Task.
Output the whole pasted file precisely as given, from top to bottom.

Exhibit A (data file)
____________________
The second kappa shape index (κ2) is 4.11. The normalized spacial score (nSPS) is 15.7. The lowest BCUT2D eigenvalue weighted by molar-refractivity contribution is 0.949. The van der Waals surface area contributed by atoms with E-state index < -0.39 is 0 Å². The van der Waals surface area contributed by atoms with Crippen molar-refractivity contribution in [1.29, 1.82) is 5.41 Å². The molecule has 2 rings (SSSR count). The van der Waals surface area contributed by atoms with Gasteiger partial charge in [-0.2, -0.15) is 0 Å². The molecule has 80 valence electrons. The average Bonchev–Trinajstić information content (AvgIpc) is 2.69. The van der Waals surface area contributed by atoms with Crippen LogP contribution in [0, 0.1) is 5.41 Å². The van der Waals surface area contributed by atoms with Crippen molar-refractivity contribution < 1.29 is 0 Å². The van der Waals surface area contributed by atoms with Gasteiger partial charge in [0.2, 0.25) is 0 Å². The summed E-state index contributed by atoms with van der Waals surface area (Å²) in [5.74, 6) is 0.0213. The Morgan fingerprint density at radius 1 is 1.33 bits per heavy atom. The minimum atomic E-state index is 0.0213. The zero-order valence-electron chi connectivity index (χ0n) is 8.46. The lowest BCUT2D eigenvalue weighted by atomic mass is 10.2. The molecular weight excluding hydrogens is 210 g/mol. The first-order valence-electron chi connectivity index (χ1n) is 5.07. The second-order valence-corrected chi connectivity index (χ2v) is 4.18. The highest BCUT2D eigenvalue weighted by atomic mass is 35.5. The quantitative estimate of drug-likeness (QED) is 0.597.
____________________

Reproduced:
The second kappa shape index (κ2) is 4.11. The normalized spacial score (nSPS) is 15.7. The lowest BCUT2D eigenvalue weighted by molar-refractivity contribution is 0.949. The van der Waals surface area contributed by atoms with E-state index < -0.39 is 0 Å². The van der Waals surface area contributed by atoms with Crippen molar-refractivity contribution in [1.29, 1.82) is 5.41 Å². The molecule has 2 rings (SSSR count). The van der Waals surface area contributed by atoms with Gasteiger partial charge in [-0.2, -0.15) is 0 Å². The molecule has 80 valence electrons. The average Bonchev–Trinajstić information content (AvgIpc) is 2.69. The van der Waals surface area contributed by atoms with Crippen LogP contribution in [0, 0.1) is 5.41 Å². The van der Waals surface area contributed by atoms with Crippen molar-refractivity contribution < 1.29 is 0 Å². The van der Waals surface area contributed by atoms with Gasteiger partial charge in [0.2, 0.25) is 0 Å². The summed E-state index contributed by atoms with van der Waals surface area (Å²) in [5.74, 6) is 0.0213. The Morgan fingerprint density at radius 1 is 1.33 bits per heavy atom. The minimum atomic E-state index is 0.0213. The zero-order valence-electron chi connectivity index (χ0n) is 8.46. The lowest BCUT2D eigenvalue weighted by atomic mass is 10.2. The molecular weight excluding hydrogens is 210 g/mol. The first-order valence-electron chi connectivity index (χ1n) is 5.07. The second-order valence-corrected chi connectivity index (χ2v) is 4.18. The highest BCUT2D eigenvalue weighted by atomic mass is 35.5. The quantitative estimate of drug-likeness (QED) is 0.597.